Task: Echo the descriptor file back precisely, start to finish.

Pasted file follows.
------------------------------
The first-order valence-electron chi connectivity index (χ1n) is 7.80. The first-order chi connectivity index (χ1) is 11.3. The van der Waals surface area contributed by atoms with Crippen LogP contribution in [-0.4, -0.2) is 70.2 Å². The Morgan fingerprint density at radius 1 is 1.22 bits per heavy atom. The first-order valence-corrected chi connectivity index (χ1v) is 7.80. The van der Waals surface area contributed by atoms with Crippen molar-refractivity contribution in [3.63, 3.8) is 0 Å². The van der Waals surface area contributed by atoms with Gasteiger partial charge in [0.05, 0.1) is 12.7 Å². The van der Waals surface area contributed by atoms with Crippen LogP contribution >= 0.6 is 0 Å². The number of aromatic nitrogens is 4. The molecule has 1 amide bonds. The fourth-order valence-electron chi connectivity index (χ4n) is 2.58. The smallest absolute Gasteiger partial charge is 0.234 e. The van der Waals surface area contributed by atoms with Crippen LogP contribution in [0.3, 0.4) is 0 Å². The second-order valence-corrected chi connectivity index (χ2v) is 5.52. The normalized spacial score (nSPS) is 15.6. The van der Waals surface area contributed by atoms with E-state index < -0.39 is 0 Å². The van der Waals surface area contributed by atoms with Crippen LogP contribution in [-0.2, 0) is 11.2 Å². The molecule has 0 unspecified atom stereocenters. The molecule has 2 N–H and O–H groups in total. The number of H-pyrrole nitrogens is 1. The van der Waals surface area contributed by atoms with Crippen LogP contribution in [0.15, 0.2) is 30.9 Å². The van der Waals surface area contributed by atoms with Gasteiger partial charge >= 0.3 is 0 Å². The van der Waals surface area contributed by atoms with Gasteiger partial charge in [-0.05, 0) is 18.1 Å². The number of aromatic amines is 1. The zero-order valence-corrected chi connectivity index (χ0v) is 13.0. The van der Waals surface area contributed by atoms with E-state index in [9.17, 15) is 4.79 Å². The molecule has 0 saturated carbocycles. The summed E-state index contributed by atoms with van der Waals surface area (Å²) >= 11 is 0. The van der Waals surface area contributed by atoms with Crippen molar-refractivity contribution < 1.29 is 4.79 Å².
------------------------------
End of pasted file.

The first-order valence-electron chi connectivity index (χ1n) is 7.80. The first-order chi connectivity index (χ1) is 11.3. The van der Waals surface area contributed by atoms with Crippen LogP contribution in [-0.4, -0.2) is 70.2 Å². The Morgan fingerprint density at radius 1 is 1.22 bits per heavy atom. The first-order valence-corrected chi connectivity index (χ1v) is 7.80. The van der Waals surface area contributed by atoms with Crippen molar-refractivity contribution in [3.63, 3.8) is 0 Å². The van der Waals surface area contributed by atoms with Gasteiger partial charge in [0.05, 0.1) is 12.7 Å². The van der Waals surface area contributed by atoms with Crippen LogP contribution >= 0.6 is 0 Å². The number of aromatic nitrogens is 4. The molecule has 1 amide bonds. The fourth-order valence-electron chi connectivity index (χ4n) is 2.58. The smallest absolute Gasteiger partial charge is 0.234 e. The van der Waals surface area contributed by atoms with Crippen LogP contribution in [0.3, 0.4) is 0 Å². The second-order valence-corrected chi connectivity index (χ2v) is 5.52. The normalized spacial score (nSPS) is 15.6. The van der Waals surface area contributed by atoms with E-state index < -0.39 is 0 Å². The van der Waals surface area contributed by atoms with Crippen LogP contribution in [-0.2, 0) is 11.2 Å². The molecule has 0 unspecified atom stereocenters. The molecule has 2 N–H and O–H groups in total. The number of H-pyrrole nitrogens is 1. The van der Waals surface area contributed by atoms with Crippen LogP contribution in [0.15, 0.2) is 30.9 Å². The van der Waals surface area contributed by atoms with Gasteiger partial charge >= 0.3 is 0 Å². The van der Waals surface area contributed by atoms with Gasteiger partial charge in [-0.05, 0) is 18.1 Å². The number of aromatic amines is 1. The zero-order valence-corrected chi connectivity index (χ0v) is 13.0. The van der Waals surface area contributed by atoms with E-state index in [9.17, 15) is 4.79 Å². The molecule has 0 saturated carbocycles. The summed E-state index contributed by atoms with van der Waals surface area (Å²) >= 11 is 0. The van der Waals surface area contributed by atoms with Crippen molar-refractivity contribution < 1.29 is 4.79 Å².